The granite showroom that has plans to move into the Center Towing building adjacent to Strongsville Commons also has plans to serve coffee and pastries, and even have a back patio.
“The cafe will be a first for us, to try and bring people into the store,” said James Justice, owner of Architectural Justice, the Mednia-based design showroom that’s looking to expand into Strongsville, at the Oct. 4 Planning Commission meeting. “In the future, on Thursday and Friday nights we may look at doing deserts and small plates.”
Justice said the proposed location will showcase the company’s work in exotic materials, including granite and onyx, in residential designing and remodeling. The new showroom, he said, will “bring the best of what we have in Medina to Strongsville.”
“Strongsville’s been a great center of business for us,” Justice said. “We feel like we can serve Strongsville really well.”
Justice said the plan is to add a second story to the current building – which has been there since the 1950s – and add a back patio, with tables and chairs.
But the plans aren’t going to come easy.
Because the building’s been around so long – Economic Development Director Brent Painter said it was before the city started keeping records – it hasn’t been reassessed by Cuyahoga County since the 1950s, and may actually sit on three parcels of land, said Strongsville Design Engineer Lori Daley.
“We’re in the process of confirming that with the county,” Daley said. “If so, that will need to be combined into one parcel.”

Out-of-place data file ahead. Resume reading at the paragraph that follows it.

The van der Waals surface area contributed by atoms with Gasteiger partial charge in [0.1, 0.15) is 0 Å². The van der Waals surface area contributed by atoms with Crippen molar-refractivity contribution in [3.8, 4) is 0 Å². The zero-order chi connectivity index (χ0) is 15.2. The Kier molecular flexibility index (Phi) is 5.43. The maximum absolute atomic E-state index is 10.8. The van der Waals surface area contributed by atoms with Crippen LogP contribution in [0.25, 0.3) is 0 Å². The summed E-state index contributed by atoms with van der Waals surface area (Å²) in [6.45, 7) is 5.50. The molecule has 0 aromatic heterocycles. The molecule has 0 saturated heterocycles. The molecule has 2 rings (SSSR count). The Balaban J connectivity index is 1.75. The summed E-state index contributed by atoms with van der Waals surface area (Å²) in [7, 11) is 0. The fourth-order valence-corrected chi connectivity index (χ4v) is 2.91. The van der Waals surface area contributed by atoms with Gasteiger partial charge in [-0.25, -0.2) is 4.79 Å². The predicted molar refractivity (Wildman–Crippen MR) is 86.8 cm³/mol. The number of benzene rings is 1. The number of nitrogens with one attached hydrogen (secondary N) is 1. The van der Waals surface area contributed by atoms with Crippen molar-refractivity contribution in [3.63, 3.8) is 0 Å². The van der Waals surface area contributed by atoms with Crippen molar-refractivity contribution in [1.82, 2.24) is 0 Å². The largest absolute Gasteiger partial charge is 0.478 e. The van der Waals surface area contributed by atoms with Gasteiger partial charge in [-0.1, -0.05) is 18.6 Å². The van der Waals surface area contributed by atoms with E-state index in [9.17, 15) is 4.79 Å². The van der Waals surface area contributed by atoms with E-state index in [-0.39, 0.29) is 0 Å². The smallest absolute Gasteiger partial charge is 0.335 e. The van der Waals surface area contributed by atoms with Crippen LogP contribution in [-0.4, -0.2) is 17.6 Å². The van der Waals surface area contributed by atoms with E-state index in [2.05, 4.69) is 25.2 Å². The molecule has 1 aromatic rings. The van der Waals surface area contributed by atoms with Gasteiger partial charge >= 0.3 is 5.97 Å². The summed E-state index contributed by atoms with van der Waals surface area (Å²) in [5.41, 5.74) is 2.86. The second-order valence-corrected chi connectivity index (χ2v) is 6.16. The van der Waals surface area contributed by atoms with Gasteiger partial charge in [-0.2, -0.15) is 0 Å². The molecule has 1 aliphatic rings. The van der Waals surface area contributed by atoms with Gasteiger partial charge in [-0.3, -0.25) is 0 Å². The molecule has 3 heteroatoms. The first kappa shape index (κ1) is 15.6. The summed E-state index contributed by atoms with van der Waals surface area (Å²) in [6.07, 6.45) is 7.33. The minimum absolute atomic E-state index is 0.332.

Daley also said Architectural Justice will need to have a detailed site plan taken of the lot, get a conditional use permit for the 36-seat maximum patio and a variance for 22 parking spaces instead of the required 25 spaces for a lot that size.
Strongsville City Planner Robert Hill said there were a few setback issues with the building.
The catch is, those have to be done – or at least on their way to being done – in 60 days, Justice said. That’s the timeline set in the agreement between Center Towing and Architectural Justice to purchase the site.
“It has to be approved, or at least look like it will be approved shortly, in 60 days” Justice said.
Dan Kolick, the city’s assistant law director, said he suggested that Justice and the city meet internally between meetings to help speed the process.
“You need to keep this moving along,” he said.
The Town Center Commission, which has to sign off on development projects around the intersection of routes 42 and 82, met in September for the first time since 2009 to approve the plans to replace the building, which has been there since at least the 1960s, Painter said.
Center Towing will operate solely out of its Marks Road location and continue being the city’s go-to towing agency, Painter said.
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